We've been promised an American-born F1 driver in 2016 - but who will get the nod at Haas Formula?
When Gene Haas’ new Formula 1 squad debuts in 2016 it will do so with an overtly American theme. This is intended to be a U.S F1 squad - though hopefully with rather more success than the disastrous USF1 effort of 2010.
Haas has already made it clear how he sees his driver lineup for year one: an experienced F1 peddler paired with an American rookie. After all, having a U.S-born racer in the car will ensure maximum exposure back home, which will be crucial if Haas is to make his bold venture successful.
So who's in the running? We’re taking a look at four drivers with a realistic shot at the Haas seat.
Perhaps the strongest candidate, Alexander Rossi has extensive European racing experience, F1 practice outings with Caterham and, crucially, a U.S passport.
His form has been patchy: he was a fantastic third in Formula Renault 3.5 in 2011, then plummeted to 11th the following year. In 2013 he switched to GP2 and was impressive late in the season, but 2014 became a nightmare and he split with the Caterham junior squad last month.
But there’s clearly talent there - and some other benefits, too. With Haas almost certain to run Ferrari engines, Rossi makes all the more sense given his Italian heritage. Ferrari would surely enjoy the PR potential of an Italian-American driving for one of their customer teams, and it’s this sort of detail that can cement a deal in the financially challenging world of F1.
Rossi has already made his intentions clear, sending a fair bit of praise in Haas’ direction while also talking up his credentials.
"I am thrilled for Haas," he said recently. "His passion and commitment to enter F1 and bring Americans closer to the sport deserves serious respect.”
Flattery will get you everywhere...
"We've obviously spoken with Haas and the final step is to have an American driver in F1 that fans can support. If the opportunity comes my way and timing is right, I know I'll be prepared and could do a good job for them."
He’s recently signed as reserve driver at Marussia and could yet land a race seat there, but competing for his fellow Americans in 2016 would surely be the youngster’s best long-term bet.
Conor Daly has grand prix racing in his genes - his father Derek spent five years in Formula 1 before relocating to the States to compete in IndyCar. Dublin-born Daly Sr has since made his home there, hence Conor’s U.S passport.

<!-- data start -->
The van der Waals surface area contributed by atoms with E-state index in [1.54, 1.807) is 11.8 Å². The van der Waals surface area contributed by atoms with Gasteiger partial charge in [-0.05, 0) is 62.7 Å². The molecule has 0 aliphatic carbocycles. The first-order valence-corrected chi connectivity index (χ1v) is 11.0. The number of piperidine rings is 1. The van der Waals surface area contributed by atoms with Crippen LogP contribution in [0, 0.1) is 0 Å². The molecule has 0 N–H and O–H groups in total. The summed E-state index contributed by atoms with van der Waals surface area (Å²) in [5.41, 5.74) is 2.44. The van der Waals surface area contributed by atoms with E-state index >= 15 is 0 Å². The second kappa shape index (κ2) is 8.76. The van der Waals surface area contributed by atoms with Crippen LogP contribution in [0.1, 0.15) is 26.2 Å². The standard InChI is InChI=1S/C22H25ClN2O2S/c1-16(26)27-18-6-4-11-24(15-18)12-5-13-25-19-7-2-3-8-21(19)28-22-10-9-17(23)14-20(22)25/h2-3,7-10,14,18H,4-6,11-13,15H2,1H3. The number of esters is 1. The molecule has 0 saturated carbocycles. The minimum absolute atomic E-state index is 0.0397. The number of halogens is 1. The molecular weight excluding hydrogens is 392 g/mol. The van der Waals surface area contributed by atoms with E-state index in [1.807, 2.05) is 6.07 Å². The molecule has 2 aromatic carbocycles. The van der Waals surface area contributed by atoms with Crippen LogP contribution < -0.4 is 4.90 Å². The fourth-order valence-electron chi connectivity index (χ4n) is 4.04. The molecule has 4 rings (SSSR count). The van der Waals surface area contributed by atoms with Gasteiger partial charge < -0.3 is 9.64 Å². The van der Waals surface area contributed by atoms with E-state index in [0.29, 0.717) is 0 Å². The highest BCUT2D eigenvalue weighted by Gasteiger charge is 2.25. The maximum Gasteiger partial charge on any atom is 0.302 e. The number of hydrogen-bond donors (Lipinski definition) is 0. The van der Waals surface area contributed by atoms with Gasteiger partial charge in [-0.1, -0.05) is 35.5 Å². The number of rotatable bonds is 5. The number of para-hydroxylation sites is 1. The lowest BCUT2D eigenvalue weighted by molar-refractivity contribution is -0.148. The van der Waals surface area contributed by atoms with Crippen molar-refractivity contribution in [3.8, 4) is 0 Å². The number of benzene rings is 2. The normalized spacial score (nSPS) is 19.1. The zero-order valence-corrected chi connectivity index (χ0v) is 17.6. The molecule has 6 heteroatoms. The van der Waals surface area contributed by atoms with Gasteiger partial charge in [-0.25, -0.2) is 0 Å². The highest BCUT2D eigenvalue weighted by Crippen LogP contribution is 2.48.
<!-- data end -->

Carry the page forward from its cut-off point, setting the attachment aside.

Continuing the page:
Young Daly shone in the American junior series, then relocated to Europe in the hope of emulating his old man on the grand prix scene.
But three seasons in GP3 - two of them with the crack ART Grand Prix - yielded only two wins; you’d really have been hoping for a title in his final campaign, but he was beaten by Daniil Kvyat and his little-known ART team-mate Facu Regalia. He’s now in GP2 and having a quiet rookie season with backmarkers Lazarus.
Daly has all the European experience required, but hasn't yet achieved the results. The Indianapolis native may elect to return home to race in IndyCar, but the possibility of a Haas seat could keep him in Europe for one final roll of the dice. A second season in GP2 could be the making of him.
The only driver to be named by Haas in the connection with the seat, Patrick is probably the most famous female racer on the planet. A winner in IndyCar, she is now a full-time NASCAR driver competing for the team Haas co-owns with Tony Stewart. Coincidence?
Chances are Patrick won't be offered, or indeed want, a seat at the rear of the F1 grid. By 2016 she'll be 34 and, you would hope, moving closer to the front of the NASCAR field. Why throw all that in to struggle through the growing pains of a new grand prix squad?
However, if the deal did come off, the financial potential would be huge even by F1 standards. Patrick is a marketing machine and her arrival in the sport would no doubt draw even greater attention. While the team may struggle for results early on, they'd not be short of sponsors with Danica behind the wheel.
A rank outsider, but there's no doubt that 23-year-old Newgarden has the talent. Having won the Indy Lights title in his rookie year, he graduated to IndyCar in 2012 and has since impressed on numerous occasions, bagging podiums on both street circuits and ovals. Those results are made all the more impressive by the fact he drives for a small one-car team, meaning he's had to find his own way from the start.
He has European experience, too. Newgarden finished as runner-up in the British Formula Ford championship in 2009, then contested a season of GP3 the following year. He's also extremely personable, a true sponsor's dream, and a great representative for his employers.
Newgarden's future is far more likely to lie at the front of the IndyCar grid. But, if Haas were willing to take a risk, the team would land a real gem.
Of the four candidates named, Rossi probably represents the most sensible choice. He has experience of GP2 and a few F1 tests under his belt, so the role would not be completely new to him. Compare that with Danica, who would be an almost complete novice to racing outside the States, while Newgarden and Daly lack top-draw results in F1’s European heartland.
So Rossi's F1 dreams could be set to come true. Let's hope he's adept at handling pressure - the Californian would be representing a nation of more than 300 million people on the grand prix stage.
Conor Daly image courtesy of Sam Bloxham/GP2 Media Service